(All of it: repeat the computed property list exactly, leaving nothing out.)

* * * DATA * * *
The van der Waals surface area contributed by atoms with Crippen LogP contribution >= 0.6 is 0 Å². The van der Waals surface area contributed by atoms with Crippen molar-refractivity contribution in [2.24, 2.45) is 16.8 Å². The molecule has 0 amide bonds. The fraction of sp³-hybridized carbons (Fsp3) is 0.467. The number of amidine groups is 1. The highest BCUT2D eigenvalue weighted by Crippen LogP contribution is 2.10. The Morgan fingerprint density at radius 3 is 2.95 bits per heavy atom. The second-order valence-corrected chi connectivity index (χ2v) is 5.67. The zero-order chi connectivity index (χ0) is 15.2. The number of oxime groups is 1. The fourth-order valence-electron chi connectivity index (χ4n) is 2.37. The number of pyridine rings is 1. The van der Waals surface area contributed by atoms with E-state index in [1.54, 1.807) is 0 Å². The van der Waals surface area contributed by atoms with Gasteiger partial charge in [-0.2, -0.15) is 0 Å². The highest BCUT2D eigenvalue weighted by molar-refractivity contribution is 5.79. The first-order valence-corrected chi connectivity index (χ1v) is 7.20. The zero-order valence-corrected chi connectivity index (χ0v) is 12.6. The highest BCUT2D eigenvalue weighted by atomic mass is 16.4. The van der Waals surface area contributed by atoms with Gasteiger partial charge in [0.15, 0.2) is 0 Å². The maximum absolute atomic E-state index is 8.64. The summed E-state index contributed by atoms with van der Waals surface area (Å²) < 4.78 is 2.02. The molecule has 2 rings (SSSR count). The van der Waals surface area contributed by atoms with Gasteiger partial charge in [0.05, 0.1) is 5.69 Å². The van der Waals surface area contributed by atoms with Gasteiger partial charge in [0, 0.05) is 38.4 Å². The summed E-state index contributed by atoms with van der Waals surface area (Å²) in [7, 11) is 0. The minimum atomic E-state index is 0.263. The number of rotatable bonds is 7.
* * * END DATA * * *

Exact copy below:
The van der Waals surface area contributed by atoms with Crippen LogP contribution >= 0.6 is 0 Å². The van der Waals surface area contributed by atoms with Crippen molar-refractivity contribution in [2.24, 2.45) is 16.8 Å². The molecule has 0 amide bonds. The fraction of sp³-hybridized carbons (Fsp3) is 0.467. The number of amidine groups is 1. The highest BCUT2D eigenvalue weighted by Crippen LogP contribution is 2.10. The Morgan fingerprint density at radius 3 is 2.95 bits per heavy atom. The second-order valence-corrected chi connectivity index (χ2v) is 5.67. The zero-order chi connectivity index (χ0) is 15.2. The number of oxime groups is 1. The fourth-order valence-electron chi connectivity index (χ4n) is 2.37. The number of pyridine rings is 1. The van der Waals surface area contributed by atoms with E-state index in [1.54, 1.807) is 0 Å². The van der Waals surface area contributed by atoms with Gasteiger partial charge in [-0.2, -0.15) is 0 Å². The highest BCUT2D eigenvalue weighted by molar-refractivity contribution is 5.79. The first-order valence-corrected chi connectivity index (χ1v) is 7.20. The zero-order valence-corrected chi connectivity index (χ0v) is 12.6. The highest BCUT2D eigenvalue weighted by atomic mass is 16.4. The van der Waals surface area contributed by atoms with Gasteiger partial charge in [0.15, 0.2) is 0 Å². The maximum absolute atomic E-state index is 8.64. The summed E-state index contributed by atoms with van der Waals surface area (Å²) < 4.78 is 2.02. The molecule has 2 rings (SSSR count). The van der Waals surface area contributed by atoms with Gasteiger partial charge in [0.05, 0.1) is 5.69 Å². The van der Waals surface area contributed by atoms with Gasteiger partial charge in [0, 0.05) is 38.4 Å². The summed E-state index contributed by atoms with van der Waals surface area (Å²) in [7, 11) is 0. The minimum atomic E-state index is 0.263. The number of rotatable bonds is 7.